Arizona is a land of contradictions.
Whilst the images that come to people’s minds when they think of the state are often barren expanses of low-lying deserts, saguaro cactus, and hardy shrub life, according to Britannica more than half of the state lies at least 4 000 ft above sea level.
This variety in landscape means the state offers a wide range of evergreen species for you to grow.
The Bonita Ash is a beautiful and practical tree for the Southwest. It’s a fast-growing deciduous tree that will block out the sun in the summer and let in the warmth in the cooler months.
Despite being a fast-grower, the Bonita Ash has strong wood and won’t snap in strong winds. It’ll withstand temperatures as low as 0 Fahrenheit.
The canopy is lush, and the grey-green leaves turn a shocking yellow in the fall. Bonita Ash are all male trees, so provide no mess in the way of seed pods.
They require little pruning, maintenance, or water once established and thrive in full sun. For places such as Phoenix where you need a fast-growing shade tree the Bonita Ash is a great choice.
Other Common Names: Arizona Ash ‘Bonita,’ Velvet Ash ‘Bonita,’ Desert Ash ‘Bonita,’ Modesto Ash “Bonita.’
Growing Zones: 7-11
Average Size at Maturity: 30-35 ft tall and 30-40 ft wide
Flowering Season: Spring
2. Chinese Elm (Ulmus parvifolia)
The Chinese Elm is a fast-growing, erect tree native to China, Japan, and Korea. It’s tough and durable and transplants easily. The bark provides winter interest as it exfoliates to reveal random spots of dark green, orange and brown.
The Chinese Elm is adaptable to many kinds of soil types and prefers full sun to partial shade and is salt tolerant. This type of elm tree is resistant to Dutch Elm Disease as well as urban pollution. There are many cultivars available in nurseries, each with varying characteristics.
Other Common Names: Lacebark Elm, Drake Elm
Growing Zones: 5-9
Average Size at Maturity: 40-60 ft tall and 50-60 ft wide
Flowering Season: August to September
The Evergreen Pear is a favorite around Arizona and grows as a multi-stemmed shrub unless trained into a single-stemmed tree.
Late winter to early spring sees the evergreen pear produce an abundance of white flowers and the glossy green leaves remain evergreen throughout the year in areas that don’t experience sub-zero temperatures.
The evergreen pear is tolerant of heat, pollution, poor soil, and other adverse conditions. It’s extremely tolerant of pruning and a group of them together can be trained as a fence. Plant in full sun, as shade can increase the chances of leaf disease for pears.
Other Common Names: Evergreen pear
Growing Zones: 9-11
Average Size at Maturity: 15-30 ft tall and 15-30 ft wide
Flowering Season: Late winter/ early spring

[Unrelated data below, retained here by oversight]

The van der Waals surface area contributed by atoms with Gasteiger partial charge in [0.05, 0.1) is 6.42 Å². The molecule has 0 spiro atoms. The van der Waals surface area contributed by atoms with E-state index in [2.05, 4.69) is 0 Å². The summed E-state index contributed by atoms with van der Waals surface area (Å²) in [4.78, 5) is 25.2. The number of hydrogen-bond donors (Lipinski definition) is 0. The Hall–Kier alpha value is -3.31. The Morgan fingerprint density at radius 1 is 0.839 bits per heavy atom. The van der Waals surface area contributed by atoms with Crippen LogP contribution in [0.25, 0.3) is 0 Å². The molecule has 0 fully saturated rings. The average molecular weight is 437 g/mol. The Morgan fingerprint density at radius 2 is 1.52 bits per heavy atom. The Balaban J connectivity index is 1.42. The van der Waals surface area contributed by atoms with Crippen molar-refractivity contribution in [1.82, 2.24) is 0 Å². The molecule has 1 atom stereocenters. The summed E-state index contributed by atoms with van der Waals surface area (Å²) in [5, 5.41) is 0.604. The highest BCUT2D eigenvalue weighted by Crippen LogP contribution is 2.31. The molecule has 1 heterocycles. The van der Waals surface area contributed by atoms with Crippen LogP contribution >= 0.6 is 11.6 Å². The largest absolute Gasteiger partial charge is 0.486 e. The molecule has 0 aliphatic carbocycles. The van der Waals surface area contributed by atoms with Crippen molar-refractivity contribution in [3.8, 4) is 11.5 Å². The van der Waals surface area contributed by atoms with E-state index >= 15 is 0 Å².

4. Mexican Sycamore (Platanus Mexicana)
The Mexican Sycamore is fast-growing, drought-tolerant species with a smooth, white and brown bark and large maple-like leaves with silvery undersides. The Mexican Sycamore tends to grow smaller than the American sycamore (Platanus occidentalis) and is more drought-tolerant.
The Mexican Sycamore is deciduous and has an upright and rounded crown. It’s adapted to most soils including alkaline soils. The sheer veracity of this tree, in terms of its mature size and aggressive roots system, mean you should avoid planting near buildings, structures, or roads where it may cause a disturbance if left unchecked.
Other Common Names: Mexican Sycamore
Growing Zones: 7-10
Average Size at Maturity: 35-50 ft tall and 20-30 ft wide
Flowering Season: December – February
If you’re looking for a fast-growing, park-style shade tree, then the Shamel Ash could be for you. The sheer size of it on maturity may make it unsuitable for smaller yards. The thick trunk and full canopy make this a favorite fast-growing shade tree for low-lying desert areas of AZ and California.
The large leaves and wide canopy provide a beautiful contrast to any landscape, and coupled with the quick shade it can provide makes this a popular choice for homeowners. It’s also easy to take care for, being drought tolerant, and requiring little water once established.
Other Common Names: Tropical Ash
Growing Zones: 8-11
Average Size at Maturity: 40-80 ft tall and 40-60 ft wide
Flowering Season: Inconspicuous dioecious flowers in mid-winter before the leaves emerge
The Museum Palo Verde is a fast-growing tree that’s immensely popular in AZ. The Museum Palo Verde is a hybrid that offers the best qualities of the most durable of all the Palo Verdes, which is the state tree of AZ.
The result is vibrant yellow flowers, a brighter green trunk, and thornless branches. The multi-trunked shapes of these trees provide architectural interest to almost any landscape.
The Museum Palo Verde is fast-growing, more vibrant, and less messy than others in its species. They love full sun, are drought-tolerant, provide good shade, and are suited to the climate and soil type of much of the state.